Sep 18, 2019
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Front Page, Industry News

CRTC approves new Montreal TV stations

Montreal is about to see its first new TV station in 15 years.

On Thursday, the Canadian Radio-television and Telecommunications Commission approved two related applications for over-the-air television stations that will see ethnic station CJNT turned into a full-time Citytv station, and local ethnic broadcasting taken over by a new station that will run as a producers’ cooperative.

In the first decision, the CRTC approved the purchase of CJNT by Rogers Broadcasting Ltd., a subsidiary of Rogers Communications Inc., and its conversion from an ethnic station into an English commercial station. CJNT, branded Metro 14 on air and owned by Toronto-based Channel Zero Inc., has been a Citytv affiliate since June, shortly after the purchase was announced, running programming from Rogers-owned OMNI to fulfill its ethnic programming requirements.

With this purchase and conversion, it will become a full-time Citytv station, and Rogers has committed to producing a three-hour local morning show on weekdays and a weekly half-hour local sports show. The purchase price, announced as $10.3 million, was revised up to $10.67 million by including assumed leases. The CRTC has given Rogers until September 1 to launch this new local programming.

In the second decision, the CRTC also approved a new television station called International Channel/Canal International, or ICI. The station, owned by Montreal’s Norouzi family, would carry 100 per cent ethnic programming, most of it local.

Because it will broadcast over the air on digital channel 47, the station would be distributed to all local cable television subscribers.

ICI will run as a producers’ cooperative, meaning that individual shows would buy airtime in half-hour blocks and then sell their own advertising. The station’s owners believe this is a better business model than the commercial models of CJNT’s previous owners because show producers are closer to their communities and would be in a better position to sell advertising.

Though the commission expressed concern about whether such a model would be viable, their concerns were eased by news that 16 producers had committed to time buys of $17,650 a week, or $917,800 a year, with 38% of its schedule still unsold.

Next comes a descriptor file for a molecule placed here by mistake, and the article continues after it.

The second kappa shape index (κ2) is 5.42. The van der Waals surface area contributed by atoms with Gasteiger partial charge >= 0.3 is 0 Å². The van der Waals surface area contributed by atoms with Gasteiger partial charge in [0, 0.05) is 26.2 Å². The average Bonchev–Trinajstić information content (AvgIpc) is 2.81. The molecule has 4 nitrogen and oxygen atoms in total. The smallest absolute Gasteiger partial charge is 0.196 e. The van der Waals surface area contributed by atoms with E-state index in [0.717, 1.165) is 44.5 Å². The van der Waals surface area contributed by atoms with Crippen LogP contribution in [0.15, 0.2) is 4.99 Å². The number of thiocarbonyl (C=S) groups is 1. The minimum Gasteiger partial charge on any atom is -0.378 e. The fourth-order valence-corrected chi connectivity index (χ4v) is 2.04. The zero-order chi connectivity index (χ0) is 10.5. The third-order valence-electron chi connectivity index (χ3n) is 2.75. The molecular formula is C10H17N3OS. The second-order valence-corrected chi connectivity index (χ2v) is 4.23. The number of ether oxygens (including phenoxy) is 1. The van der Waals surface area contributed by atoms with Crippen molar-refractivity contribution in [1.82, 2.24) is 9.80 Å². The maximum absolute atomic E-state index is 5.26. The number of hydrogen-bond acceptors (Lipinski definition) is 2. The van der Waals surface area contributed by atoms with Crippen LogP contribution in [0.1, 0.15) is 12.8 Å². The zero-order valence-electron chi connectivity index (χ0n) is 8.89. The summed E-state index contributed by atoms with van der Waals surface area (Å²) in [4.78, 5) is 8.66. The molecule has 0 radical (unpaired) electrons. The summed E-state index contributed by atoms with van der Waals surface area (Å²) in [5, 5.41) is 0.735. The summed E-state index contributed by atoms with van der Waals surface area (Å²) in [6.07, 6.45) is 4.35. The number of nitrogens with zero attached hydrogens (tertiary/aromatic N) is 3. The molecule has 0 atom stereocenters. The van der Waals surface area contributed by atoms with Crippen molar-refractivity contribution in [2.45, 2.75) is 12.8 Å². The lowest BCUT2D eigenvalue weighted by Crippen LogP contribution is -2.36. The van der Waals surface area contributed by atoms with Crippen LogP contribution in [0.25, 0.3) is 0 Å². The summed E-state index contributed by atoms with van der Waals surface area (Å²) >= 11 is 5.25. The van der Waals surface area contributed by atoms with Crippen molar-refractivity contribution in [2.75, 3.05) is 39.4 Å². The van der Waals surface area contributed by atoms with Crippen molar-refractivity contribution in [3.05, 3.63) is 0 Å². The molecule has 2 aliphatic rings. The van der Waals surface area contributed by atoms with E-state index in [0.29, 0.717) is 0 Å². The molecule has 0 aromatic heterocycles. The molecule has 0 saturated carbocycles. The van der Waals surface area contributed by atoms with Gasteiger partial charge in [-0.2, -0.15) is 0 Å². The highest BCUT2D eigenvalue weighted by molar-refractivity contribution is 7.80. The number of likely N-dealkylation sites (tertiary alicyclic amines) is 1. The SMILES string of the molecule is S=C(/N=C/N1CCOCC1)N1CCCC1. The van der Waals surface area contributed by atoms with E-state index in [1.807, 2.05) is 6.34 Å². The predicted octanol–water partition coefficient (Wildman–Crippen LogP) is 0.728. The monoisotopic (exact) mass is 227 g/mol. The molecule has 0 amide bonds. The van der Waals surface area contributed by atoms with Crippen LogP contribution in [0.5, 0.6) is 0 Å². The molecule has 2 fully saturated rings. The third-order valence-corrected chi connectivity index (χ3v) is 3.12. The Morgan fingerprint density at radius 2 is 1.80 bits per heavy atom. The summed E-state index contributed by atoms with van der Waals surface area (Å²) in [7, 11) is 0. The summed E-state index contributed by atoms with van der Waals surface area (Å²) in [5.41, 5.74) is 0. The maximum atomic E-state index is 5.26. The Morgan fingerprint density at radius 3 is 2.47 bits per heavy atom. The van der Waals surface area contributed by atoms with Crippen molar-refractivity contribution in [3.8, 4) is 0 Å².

Both Rogers and Channel Zero have also committed to help ICI get off the ground. Channel Zero is providing a $1 million loan to ICI, which the station will use only if it needs to, as well as master control services free for five years. Rogers is providing $1.07 million in programming funding (10 per cent of the purchase price for CJNT, which the commission requires be spent on onscreen initiatives) as well as 200 hours a year of programming from its OMNI ethnic TV network, free of charge. The Norouzi family is also committing the resources of their production company Mi-Cam Communications Inc. to get the station running.

ICI has committed to offering programming in the following languages:

Italian, Greek, Arabic, Portuguese, Persian, Romanian, Mandarin, Cantonese, Russian, Hindi, Urdu, Spanish, French, English, Armenian, Polish and Creole. Programming would also be directed to the following ethnic groups: Italian, Lebanese, Egyptian, Algerian, Greek, Portuguese, Chinese, Russian, Romanian, Pakistani, Indian, Iranian, Haitian, Jewish, German, Ukrainian, Polish and Turkish.

Though it expects to greatly exceed this requirement, the new station is required to provide at least 14 hours of original local ethnic programming a week.

A launch date for ICI has not yet been set.

Source: Montreal Gazette

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Front Page, Industry News

CRTC approves new Montreal TV stations

Montreal is about to see its first new TV station in 15 years.